Dr. Kadle is a veterinarian with ten years of expertise in scientific research on the One Health perspective, higher education, humanitarian work, and entrepreneurship. He is currently the Rector and Associate Professor of Epidemiology at Abrar University, Somalia, and a lead contributor to the establishment of the Somali One Health Centre, the dairy industry, and the Somali Gastroenterology Clinic in Somalia. He holds a Postdoctorate and PhD in One Health from the Federal University of Parana, Brazil, and a BVSc and MSc in Veterinary Medicine from the University of Bahri, Sudan. In 2022, he was elected as an African Academy of Sciences Affiliate for his scientific and leadership contributions to One Health and higher education. Dr. Kadle is the principal investigator and co-PI of several major research projects within the area of Vector and Vector-Borne Diseases under a One Health aspect, as well as higher education research in fragile and conflict-affected settings to improve the health of people, animals, and the environment, enhance economic development, contribute to food security, and ensure quality education for all in the Horn of Africa, which all contribute to the UN sustainable development goals and Africa’s Agenda 2063.
Ahmed A. Hassan-Kadle1,2
1 Somali One Health Centre, Abrar University, Somalia
2 Abrar Research and Training Centre, Abrar University, Somalia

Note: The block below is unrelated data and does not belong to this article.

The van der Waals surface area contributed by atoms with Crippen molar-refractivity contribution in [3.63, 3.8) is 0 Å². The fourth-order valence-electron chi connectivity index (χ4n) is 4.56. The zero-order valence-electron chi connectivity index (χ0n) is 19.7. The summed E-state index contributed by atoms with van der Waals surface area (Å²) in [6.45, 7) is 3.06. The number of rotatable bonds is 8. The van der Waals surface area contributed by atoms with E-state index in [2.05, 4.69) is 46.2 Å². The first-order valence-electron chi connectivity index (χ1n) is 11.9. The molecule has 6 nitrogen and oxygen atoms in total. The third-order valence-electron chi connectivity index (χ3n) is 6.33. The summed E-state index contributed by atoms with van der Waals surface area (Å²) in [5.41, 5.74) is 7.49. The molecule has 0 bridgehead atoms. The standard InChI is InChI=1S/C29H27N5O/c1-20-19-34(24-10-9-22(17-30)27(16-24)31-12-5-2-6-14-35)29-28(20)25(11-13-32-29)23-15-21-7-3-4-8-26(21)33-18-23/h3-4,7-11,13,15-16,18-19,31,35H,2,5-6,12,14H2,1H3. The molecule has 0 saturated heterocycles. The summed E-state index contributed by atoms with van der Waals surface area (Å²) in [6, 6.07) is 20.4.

Somali people’s livelihoods are broadly based on livestock, agriculture, marine resources, and their shared environment; thus, the One Health concept is very relevant to the Somali context. The term “One Health” was first introduced into the global scientific community in 2003–2004 and in Somalia in 2013. It is now 10 years old in Somalia and has a long road ahead to achieve better health outcomes for people, animals, plants, and the environment. However, the concept is not new and can be traced back to the Prophet Adam’s era, when the crow shows Qabil how to bury the corpse of his brother, Habil, and thereby protects human, animal, plant, and environmental health from dead bodies (Surat Al-Maidah verse 31). In Somalia, several One Health practices are being implemented, focusing mainly on research, capacity development, and community interventions integrating medical, veterinary, environmental, and other relevant disciplines and sectors. In addition, the Somali One Health Centre of Abrar University, established in 2020, held an international conference in 2022, laying the foundation for the operationalization and institutionalization of One Health action in Somalia. Effective prevention, detection, and response to recently prioritized zoonotic diseases and other zoonotic diseases of greater concern for Somalia require multisectoral coordination, collaboration, communication, capacity building, and joint research. The One Health concept is still at an early stage in Somalia, with particular attention being paid to zoonotic diseases, antimicrobial resistance, mental health, environmental negative impacts, food and feed insecurity, and concept institutionalization. Somalia is grossly underrepresented in the global and African One Health networks and initiatives but is represented in the One Health regional network for the Horn of Africa that has recently been formed. Practicing the One Health concept in Somalia requires that policymakers and health and environment-related professionals work together to institutionalize One Health in the government system and engage the community. It suggests governmental power in the implementation of One Health, budgets, and benefit distributions across sectors, and transforming policymakers’ and scientists’ reactive to proactive mindsets to effectively address health challenges and put biodiversity and ecosystem health, human health, and animal health at the forefront of development agendas. Using One Health as a framework is key to post-COVID-19 green economic recovery, reaching the African Union’s Agenda 2063, the United Nations’ Sustainable Development Goals, and global health security.